Progress Report Shows Work Still Needed to Address Health Disparities in Clinical Trials
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September 28, 2021
In 1993, the NIH Revitalization Act was signed into law, directing the NIH to establish guidelines for inclusion of women and minorities in clinical research. Nearly three decades later, on the heels of 2020’s strident calls for health equity, a look at cancer clinical trials shows that underrepresentation persists for both women and minorities.
A recent study published in JAMA Oncology that looked specifically at the participation of women in oncology clinical trials in six cancer types (lung, colon, thyroid, kidney and pancreatic cancers, and melanoma) concluded that sex inequalities persist and that men nearly always outnumbered women, regardless of trial phase, cancer type, time period, or cancer incidence in the female population. Overall, 40% of trial participants were women, who were underrepresented for all of the cancer types except pancreatic cancer. In addition, the differences in enrollment between the sexes were significant for all trial phases.
The 2020 Drug Trials Snapshots Summary Report from the U.S. Food and Drug Administration also shows that a significant imbalance persists in representation of minorities in oncology clinical trials, with Black Americans representing 5% of trial participants and Hispanic Americans representing 6%, while their proportion of the U.S. population is 13.4% and 18.1%, respectively.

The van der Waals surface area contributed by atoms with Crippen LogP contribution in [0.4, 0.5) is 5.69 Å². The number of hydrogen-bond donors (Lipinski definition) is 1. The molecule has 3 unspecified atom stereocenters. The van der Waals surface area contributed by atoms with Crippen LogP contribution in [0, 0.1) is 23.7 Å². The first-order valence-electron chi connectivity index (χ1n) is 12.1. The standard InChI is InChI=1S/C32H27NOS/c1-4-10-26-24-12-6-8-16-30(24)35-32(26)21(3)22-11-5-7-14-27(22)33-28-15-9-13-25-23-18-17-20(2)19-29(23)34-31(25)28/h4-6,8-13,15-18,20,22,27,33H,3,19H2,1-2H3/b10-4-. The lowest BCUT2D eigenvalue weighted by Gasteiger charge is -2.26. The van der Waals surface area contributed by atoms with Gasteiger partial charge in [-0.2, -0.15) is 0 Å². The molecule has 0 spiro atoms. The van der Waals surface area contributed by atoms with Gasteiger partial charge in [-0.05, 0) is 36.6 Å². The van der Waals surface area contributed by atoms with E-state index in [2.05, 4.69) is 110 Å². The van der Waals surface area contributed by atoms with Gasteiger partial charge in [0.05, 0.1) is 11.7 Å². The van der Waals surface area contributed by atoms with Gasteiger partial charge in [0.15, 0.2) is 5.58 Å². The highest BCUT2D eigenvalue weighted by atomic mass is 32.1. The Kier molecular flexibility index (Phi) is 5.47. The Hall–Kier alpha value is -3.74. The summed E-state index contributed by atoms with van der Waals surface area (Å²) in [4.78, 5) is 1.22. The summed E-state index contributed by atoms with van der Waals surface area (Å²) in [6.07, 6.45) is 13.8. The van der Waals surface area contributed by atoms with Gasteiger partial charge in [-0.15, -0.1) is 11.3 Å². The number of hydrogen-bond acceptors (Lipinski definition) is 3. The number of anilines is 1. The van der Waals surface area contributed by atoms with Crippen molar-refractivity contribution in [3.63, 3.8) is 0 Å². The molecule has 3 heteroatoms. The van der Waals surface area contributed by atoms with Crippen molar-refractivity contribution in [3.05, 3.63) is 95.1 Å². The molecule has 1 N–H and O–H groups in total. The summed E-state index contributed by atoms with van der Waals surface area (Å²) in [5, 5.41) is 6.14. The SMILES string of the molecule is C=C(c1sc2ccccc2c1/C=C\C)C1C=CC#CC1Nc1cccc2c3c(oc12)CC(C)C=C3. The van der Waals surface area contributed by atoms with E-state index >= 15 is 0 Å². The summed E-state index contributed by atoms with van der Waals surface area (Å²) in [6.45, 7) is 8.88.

The 1993 NIH Revitalization Act says: “The inclusion of women and members of minority groups and their subpopulations must be addressed in developing a research design or contract proposal appropriate to the scientific objectives of the study/contract. The research plan/proposal should describe the composition of the proposed study population in terms of sex/gender and racial/ethnic group, and provide a rationale for selection of such subjects. Such a plan/proposal should contain a description of the proposed outreach programs for recruiting women and minorities as participants.” It also says that “…cost is not an acceptable reason for exclusion of women and minorities from clinical trials.”
These days, a renewed interest in fulfilling the original intentions of the Revitalization Act is showing up in new approaches to clinical trial recruitment: exploration of nontraditional partnerships, local activation in communities, and development of resources geared to specific populations. But the most important aspect of expanding the clinical trial universe begins with companies and institutions understanding the needs and barriers that are unique to each community and making meaningful commitments to address those obstacles.
Nearly 30 years after the NIH Revitalization Act was signed into law, it’s clear that there is still work to be done and that to meaningfully help our entire population, we must strive for research that represents everyone. Learn more about health disparities and clinical trials and what you can do to help address them.